Wenzel et al., in U.S. Pat. Nos. 5,654,039 and 5,837,383, describe recyclable and compostable coated paper stock comprising a substrate having a primer coat that can be poly(vinyl alcohol) and, in addition, having a top coat that can include a wax composition, which can be a paraffin wax. However, mixtures of primer coat and top coat materials are not described.
In U.S. Pat. No. 5,626,945 to Berzins et al. and U.S. Pat. No. 5,635,279 to Ma et al., repulpable, water repellant paperboard is described that has a coating comprising a wax component that can be a paraffin wax, mixed with a polymer matrix of polymer chains ionically cross-linked through pendant carboxylate groups. A preferred polymer matrix was described as comprising a polystyrene-butadiene polymer copolymerized with a monomer having carboxylic acid pendant groups. In the U.S. Pat. No. 5,635,279; poly(vinyl alcohol) is described as being an ionically cross-linkable polymer that could be used in the invention, however, some carboxylate functionality must be added to the polymer prior to use by copolymerizing with a monomer having carboxylic acid pendant groups.
Other references have described the use of both waxes and substances such as poly(vinyl alcohol) for various purposes, in particular in the field of surface preparations for paper and textiles. For example, U.S. Pat. No. 5,151,404 to Suzuki et al. describes thermosensitive recording paper that does not curl and provides clear images with high image density. The inventors claim that paraffin wax can be used as a sizing agent in the paper, and poly(vinyl alcohol) can be used as a stiffness-imparting agent.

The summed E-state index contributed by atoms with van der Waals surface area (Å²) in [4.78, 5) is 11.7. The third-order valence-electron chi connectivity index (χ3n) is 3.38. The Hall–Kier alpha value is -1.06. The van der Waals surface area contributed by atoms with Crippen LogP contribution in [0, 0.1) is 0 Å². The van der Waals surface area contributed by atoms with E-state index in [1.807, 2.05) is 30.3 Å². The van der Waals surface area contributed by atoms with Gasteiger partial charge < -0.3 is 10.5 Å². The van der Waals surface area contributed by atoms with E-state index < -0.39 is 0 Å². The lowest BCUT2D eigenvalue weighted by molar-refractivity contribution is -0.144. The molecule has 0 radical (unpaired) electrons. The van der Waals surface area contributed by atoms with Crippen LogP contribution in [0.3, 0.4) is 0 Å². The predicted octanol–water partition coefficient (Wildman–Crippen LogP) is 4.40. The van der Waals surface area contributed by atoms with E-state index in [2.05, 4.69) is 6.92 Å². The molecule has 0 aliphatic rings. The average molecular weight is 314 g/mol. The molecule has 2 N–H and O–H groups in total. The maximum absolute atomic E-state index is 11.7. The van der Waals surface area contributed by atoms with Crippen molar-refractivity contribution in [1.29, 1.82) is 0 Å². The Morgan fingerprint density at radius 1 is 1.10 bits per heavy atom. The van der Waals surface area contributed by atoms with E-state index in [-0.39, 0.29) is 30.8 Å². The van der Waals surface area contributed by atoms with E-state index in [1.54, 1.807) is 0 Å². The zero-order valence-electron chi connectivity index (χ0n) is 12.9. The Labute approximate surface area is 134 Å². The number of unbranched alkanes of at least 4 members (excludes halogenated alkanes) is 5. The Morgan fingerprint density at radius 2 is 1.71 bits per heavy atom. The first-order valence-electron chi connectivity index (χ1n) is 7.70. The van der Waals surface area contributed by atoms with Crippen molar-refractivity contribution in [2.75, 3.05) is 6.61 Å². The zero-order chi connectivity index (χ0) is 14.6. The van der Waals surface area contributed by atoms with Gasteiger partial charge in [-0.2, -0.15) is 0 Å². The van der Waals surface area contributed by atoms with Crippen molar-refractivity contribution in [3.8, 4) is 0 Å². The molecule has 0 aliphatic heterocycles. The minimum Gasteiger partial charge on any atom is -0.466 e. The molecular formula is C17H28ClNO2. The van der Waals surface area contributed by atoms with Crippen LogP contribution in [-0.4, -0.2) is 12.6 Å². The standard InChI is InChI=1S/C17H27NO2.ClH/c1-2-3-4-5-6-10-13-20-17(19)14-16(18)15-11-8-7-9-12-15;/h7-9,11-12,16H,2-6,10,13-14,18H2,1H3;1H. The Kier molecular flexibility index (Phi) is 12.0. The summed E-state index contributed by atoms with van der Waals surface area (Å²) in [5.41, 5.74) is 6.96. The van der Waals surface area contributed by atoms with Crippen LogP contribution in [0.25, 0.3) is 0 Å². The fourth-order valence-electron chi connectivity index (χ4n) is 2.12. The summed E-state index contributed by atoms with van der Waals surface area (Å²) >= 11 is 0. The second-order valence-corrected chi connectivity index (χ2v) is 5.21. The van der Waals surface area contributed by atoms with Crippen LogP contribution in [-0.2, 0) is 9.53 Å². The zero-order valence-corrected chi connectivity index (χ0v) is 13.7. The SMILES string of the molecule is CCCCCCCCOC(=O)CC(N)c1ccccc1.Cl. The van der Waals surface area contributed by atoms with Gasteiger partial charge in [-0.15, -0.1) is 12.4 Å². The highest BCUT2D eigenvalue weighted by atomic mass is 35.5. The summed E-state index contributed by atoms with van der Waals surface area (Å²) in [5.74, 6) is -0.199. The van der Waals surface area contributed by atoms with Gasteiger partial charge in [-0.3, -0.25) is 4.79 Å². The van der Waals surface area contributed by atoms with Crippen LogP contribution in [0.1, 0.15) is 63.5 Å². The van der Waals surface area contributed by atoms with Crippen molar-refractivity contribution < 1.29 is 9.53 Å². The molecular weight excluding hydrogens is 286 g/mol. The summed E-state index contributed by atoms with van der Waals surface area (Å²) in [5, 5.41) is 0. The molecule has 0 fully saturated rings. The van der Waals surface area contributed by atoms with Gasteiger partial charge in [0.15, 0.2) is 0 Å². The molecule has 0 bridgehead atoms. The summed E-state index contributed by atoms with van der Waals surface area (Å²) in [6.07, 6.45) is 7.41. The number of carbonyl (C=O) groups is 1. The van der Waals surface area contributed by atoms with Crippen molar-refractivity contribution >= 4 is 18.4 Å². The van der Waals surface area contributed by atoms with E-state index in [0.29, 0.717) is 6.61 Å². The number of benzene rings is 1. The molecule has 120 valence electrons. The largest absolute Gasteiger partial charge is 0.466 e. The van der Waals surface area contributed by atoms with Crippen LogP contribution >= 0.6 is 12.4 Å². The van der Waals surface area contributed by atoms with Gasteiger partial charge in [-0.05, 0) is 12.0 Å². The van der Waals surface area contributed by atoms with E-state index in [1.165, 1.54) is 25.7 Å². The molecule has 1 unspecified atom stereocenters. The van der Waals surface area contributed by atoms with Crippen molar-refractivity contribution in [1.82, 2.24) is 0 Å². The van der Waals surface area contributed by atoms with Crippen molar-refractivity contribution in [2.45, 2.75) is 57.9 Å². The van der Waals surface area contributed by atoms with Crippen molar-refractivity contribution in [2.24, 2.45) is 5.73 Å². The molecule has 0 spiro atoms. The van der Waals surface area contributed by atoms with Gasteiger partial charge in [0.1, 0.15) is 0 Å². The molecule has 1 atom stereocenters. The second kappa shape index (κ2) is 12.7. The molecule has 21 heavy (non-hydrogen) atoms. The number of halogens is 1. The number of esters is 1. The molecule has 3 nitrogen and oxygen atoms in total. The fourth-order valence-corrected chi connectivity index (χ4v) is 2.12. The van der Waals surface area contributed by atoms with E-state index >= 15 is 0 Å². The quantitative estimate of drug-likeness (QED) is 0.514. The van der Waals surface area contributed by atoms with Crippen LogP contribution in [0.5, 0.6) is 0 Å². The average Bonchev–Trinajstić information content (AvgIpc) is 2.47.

U.S. Pat. No. 5,763,100 to Quick et al., describes recyclable acrylic coated papers that have water and grease resistance and limited moisture vapor transmission characteristics. The papers can have a primer coat, which is commonly a water-based dispersion of a polymer such as poly(vinyl alcohol), and a further coating of a water-based emulsion of an acrylic-styrene copolymer and a wax, which can be a paraffin wax.
In U.S. Pat. No. 5,180,614 to Escabasse, a supple biodegradable sheet is described that is resistant to bursting and has poor water and other liquid absorbing power. The sheet comprises fibers, an optional moisture resisting agent, a binder, which can be poly(vinyl alcohol), a moisture retaining agent, and a sizing agent, which can be a paraffin wax.
Dettling, in U.S. Pat. No. 5,773,131, describes a paper product having a flavor seal and a vapor barrier that is produced by applying a primer coating to the paper that can include poly(vinyl alcohol), and after polymerizing the coating to form an amorphous net structure, applying a cover coating mixture suitable for generating a vapor seal. The cover coating mixture can include paraffin wax.